The most obvious way for the Legislature to fix this imbalance would be to restore most of the funding that’s been cut over the last five years. Money is not the only solution to the state’s higher education shortcomings, but it’s impossible to move forward without adequate investment.

Beyond that, there is the need for better balance between TOPS and Go Grants. Moving forward, legislators should consider some common-sense fixes:

Raise the academic standards for TOPS. Year after year, well-meaning legislators have tried to hold down costs by capping the scholarship awards — to no avail. A more practical solution would be to raise the academic standards to ensure that merit-based scholarships go to students with true merit.

The current standards allow students with at least a 2.5 GPA (equivalent to a C+ average) and an ACT score of 20 to get a full scholarship. The standards should be raised to a minimum of 3.0 and, say, a 25 on the ACT. That would ensure that only the top 20 percent of high school graduates — the ones most likely to be recruited away by out-of-state schools — get scholarships

Increase Go Grants and index for tuition. If need-based financial aid is the key to making sure low-income students stay in school and graduate, the very least the state should do is make sure that the Go Grant program grows at the same rate as tuition, so that students don’t lose financial ground over time.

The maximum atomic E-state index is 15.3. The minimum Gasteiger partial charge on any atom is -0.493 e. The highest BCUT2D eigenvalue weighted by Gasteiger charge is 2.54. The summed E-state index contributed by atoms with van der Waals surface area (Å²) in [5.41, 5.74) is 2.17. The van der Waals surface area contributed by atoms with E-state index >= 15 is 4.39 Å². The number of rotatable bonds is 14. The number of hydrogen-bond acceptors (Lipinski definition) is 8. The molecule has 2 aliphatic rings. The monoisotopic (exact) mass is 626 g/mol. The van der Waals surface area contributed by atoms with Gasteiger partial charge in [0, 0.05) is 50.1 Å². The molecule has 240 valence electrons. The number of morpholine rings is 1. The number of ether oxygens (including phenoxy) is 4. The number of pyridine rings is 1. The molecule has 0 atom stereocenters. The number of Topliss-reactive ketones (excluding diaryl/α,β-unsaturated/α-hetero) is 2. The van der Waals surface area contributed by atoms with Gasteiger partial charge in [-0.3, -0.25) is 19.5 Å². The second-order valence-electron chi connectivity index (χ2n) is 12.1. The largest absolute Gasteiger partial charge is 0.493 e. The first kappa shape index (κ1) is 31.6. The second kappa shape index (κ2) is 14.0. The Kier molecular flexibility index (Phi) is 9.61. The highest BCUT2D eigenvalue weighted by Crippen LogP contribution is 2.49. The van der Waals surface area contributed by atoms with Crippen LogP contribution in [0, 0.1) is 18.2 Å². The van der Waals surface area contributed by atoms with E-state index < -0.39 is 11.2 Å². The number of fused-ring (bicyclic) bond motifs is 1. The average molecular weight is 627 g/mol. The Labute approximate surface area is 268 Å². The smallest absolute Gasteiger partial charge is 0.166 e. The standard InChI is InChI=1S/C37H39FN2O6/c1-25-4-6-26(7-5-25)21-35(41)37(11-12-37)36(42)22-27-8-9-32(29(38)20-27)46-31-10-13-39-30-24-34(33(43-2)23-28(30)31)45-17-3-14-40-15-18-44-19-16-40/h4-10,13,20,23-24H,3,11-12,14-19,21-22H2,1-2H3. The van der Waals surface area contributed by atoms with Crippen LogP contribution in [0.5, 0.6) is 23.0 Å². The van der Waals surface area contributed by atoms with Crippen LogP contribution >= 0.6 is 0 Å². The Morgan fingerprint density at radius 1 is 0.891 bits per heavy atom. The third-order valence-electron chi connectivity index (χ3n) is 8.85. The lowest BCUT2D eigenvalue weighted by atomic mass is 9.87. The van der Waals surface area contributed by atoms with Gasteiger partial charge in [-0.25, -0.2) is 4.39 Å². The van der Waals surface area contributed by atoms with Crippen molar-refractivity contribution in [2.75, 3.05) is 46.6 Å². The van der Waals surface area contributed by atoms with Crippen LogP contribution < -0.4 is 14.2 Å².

Beyond that, the state should set a long-term goal of making sure that at least 60 percent of a student’s financial need is met for everyone enrolled full-time in a two- or four-year college. This would be easier to accomplish in Louisiana than in most other states, since in-state tuition levels are well below the national and Southern average despite the recent increases.

After five years of nothing but cuts, the governor deserves credit for recognizing that investing in higher education is the key to a successful workforce that can compete against the world. After all, the states with the best-educated workers also tend to have the highest median wages. But the executive budget is only a start- and a meager one at that. Much more is needed if Louisiana is ever to fulfill its economic potential.